From there the days and miles spun on, a lovely routine of alternating views — dockside homes, some grand and some modest, deep rock cuts, marinas, towns redolent of the era when the canal brought them to life, woods, fields and a path often populated by walkers or bikers.

At Lockport, the end of our westering, we were hoisted through two huge locks (a boost of just less than 50 feet ) and tied up to visit the original five-lock staircase through which water still flows, the small canal museum, the Erie Canal Discovery Center and the First Presbyterian Church across the street, which boasts original Tiffany glass windows, and to take a fine lunch alfresco at Shamus Restaurant. Then we began to retrace our route.

The Medina Railroad Museum, in Medina, housed in a vast freight house that once belonged to the New York Central, had walls lined with train memorabilia and, in its center, a wonderful model railroad layout, beautifully scenic with cars and locomotives beyond counting. We ducked briefly up to Rochester, a pleasant detour on the Genesee River, then continued east, churning on past Macedon with the idea of going as far east as time would allow.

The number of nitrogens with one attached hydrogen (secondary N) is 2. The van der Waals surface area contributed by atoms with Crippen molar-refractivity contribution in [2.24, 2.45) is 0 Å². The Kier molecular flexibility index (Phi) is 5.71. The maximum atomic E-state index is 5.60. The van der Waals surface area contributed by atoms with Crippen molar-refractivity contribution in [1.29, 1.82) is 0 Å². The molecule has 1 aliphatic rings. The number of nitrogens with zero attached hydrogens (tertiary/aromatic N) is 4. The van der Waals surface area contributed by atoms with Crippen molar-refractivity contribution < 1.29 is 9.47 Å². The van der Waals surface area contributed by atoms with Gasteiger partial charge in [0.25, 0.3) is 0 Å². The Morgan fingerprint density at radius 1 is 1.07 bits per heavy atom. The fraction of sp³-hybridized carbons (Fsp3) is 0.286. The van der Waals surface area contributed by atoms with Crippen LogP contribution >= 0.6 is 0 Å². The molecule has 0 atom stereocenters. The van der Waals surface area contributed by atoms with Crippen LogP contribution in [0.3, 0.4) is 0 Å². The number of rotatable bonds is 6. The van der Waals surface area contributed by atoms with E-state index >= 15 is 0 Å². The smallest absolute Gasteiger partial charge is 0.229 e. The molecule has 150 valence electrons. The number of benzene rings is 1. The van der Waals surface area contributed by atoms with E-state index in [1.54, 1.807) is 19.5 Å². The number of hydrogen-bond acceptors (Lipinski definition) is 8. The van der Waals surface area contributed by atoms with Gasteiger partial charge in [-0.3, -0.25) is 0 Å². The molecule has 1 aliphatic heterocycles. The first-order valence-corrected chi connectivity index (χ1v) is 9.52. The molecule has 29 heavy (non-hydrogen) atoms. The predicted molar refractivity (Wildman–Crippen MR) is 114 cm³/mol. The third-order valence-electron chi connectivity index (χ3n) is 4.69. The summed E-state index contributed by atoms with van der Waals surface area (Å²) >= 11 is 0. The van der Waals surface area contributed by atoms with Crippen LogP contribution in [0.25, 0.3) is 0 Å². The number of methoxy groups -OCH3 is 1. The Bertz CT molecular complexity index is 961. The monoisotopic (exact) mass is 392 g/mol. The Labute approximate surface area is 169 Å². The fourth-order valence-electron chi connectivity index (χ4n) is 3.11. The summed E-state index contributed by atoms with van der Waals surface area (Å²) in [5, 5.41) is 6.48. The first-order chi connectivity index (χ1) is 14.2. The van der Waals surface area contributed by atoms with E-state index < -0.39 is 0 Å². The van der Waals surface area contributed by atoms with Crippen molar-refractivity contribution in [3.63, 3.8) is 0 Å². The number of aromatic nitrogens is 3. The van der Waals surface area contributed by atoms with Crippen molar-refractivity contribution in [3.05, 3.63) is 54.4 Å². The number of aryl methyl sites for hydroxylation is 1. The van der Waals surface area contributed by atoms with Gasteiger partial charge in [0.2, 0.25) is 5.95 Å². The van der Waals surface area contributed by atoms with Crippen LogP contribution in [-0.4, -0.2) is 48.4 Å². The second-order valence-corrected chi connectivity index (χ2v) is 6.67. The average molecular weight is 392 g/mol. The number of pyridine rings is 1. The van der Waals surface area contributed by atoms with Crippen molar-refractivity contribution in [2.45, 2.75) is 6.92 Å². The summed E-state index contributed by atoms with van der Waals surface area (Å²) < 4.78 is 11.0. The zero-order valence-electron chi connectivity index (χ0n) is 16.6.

We finally ran out of hours and turned back at Palmyra. For our last night, we tied up on the wall just below Lock 29, a peaceful, grassy spot with fields stretching north. Chuck grilled steaks and we ate them as a last cabin cruiser locked through eastbound and the lock tender signed off for the night. The sun was gone, and the yellow streaks on the slick pool below the lock turned orange, red and finally silver gray.

Other than a short, chilly run to Macedon Landing the next morning, that was it for our canal adventure. Because I can’t say it better, I’ll cede the last word to someone named Carol, who had written in the log book that “this trip has surely strengthened our bond with special friends. We didn’t miss the telephone, computer, microwave or car. We wouldn’t even have known what day it was except for the S, M, T, W, etc. on our pill cases.”